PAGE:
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Copyright for Research and Teaching

This guide serves as an introduction to U.S. copyright issues including definitions, fair use, research and classroom use, and related topics.

Copyright & Media in the Classroom

One major copyright issue that many educators face is the use of copyrighted media in their classes, whether the materials are used to teach or as part of student assignments. Understanding your rights when using these items can be incredibly useful for educators and students alike. 

Using Copyrighted Videos

Here are some best practices for using copyrighted videos in class:

  • For face-to-face education: If you show the video during class, it probably meets the public performance exemption in Section 110 of the Copyright Act, and is completely legal.
  • For distance education: If your use meets the TEACH Act or Fair Use exemptions (see the Copyright & Teaching tab), it can be used.
  • For when the exemptions above don't apply: Consider contacting Course Reserves about setting up a link to the video through one of our streaming video subscriptions. Linking to a copyrighted material is always a safer bet than posting it on Canvas.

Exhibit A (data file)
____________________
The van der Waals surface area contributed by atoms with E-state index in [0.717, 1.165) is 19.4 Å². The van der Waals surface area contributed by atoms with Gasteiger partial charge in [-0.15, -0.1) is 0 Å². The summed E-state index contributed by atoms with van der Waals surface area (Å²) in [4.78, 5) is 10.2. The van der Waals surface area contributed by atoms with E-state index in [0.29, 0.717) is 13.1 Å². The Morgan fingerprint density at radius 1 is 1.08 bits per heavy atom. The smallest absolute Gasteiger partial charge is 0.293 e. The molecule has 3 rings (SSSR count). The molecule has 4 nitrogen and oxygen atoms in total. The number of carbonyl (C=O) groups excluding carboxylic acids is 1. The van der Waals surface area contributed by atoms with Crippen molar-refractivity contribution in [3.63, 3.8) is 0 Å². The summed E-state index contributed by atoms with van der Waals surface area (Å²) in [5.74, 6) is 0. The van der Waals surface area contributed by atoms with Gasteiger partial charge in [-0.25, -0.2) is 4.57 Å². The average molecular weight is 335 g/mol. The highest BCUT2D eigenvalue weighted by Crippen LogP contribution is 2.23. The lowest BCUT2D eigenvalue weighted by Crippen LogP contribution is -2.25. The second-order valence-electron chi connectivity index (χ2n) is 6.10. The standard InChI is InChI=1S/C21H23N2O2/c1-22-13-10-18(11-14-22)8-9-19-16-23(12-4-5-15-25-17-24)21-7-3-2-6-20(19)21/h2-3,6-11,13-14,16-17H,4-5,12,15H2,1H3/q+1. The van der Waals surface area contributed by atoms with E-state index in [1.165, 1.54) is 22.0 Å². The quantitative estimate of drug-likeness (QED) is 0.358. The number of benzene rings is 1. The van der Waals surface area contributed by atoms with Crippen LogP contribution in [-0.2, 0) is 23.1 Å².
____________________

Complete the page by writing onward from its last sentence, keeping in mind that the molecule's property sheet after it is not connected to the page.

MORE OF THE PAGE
Using Copyrighted Images

Here are some best practices for using copyrighted images in class:

  • Always cite where copyrighted images came from. 
  • "Transform" the images through recontextualization, critique, or parody. 
  • Limit access to students enrolled in the course. 
  • Link to the images rather than making a copy or reposting it on Canvas. 

Using Copyrighted Music

Navigating copyright law for music can be incredibly difficult. Like other resources, you can claim Fair Use for your use of copyrighted music in the classroom, but this can be tricky with music.

If you are looking for openly licensed or public domain music online, consider using the resources below:



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Jeff Alger
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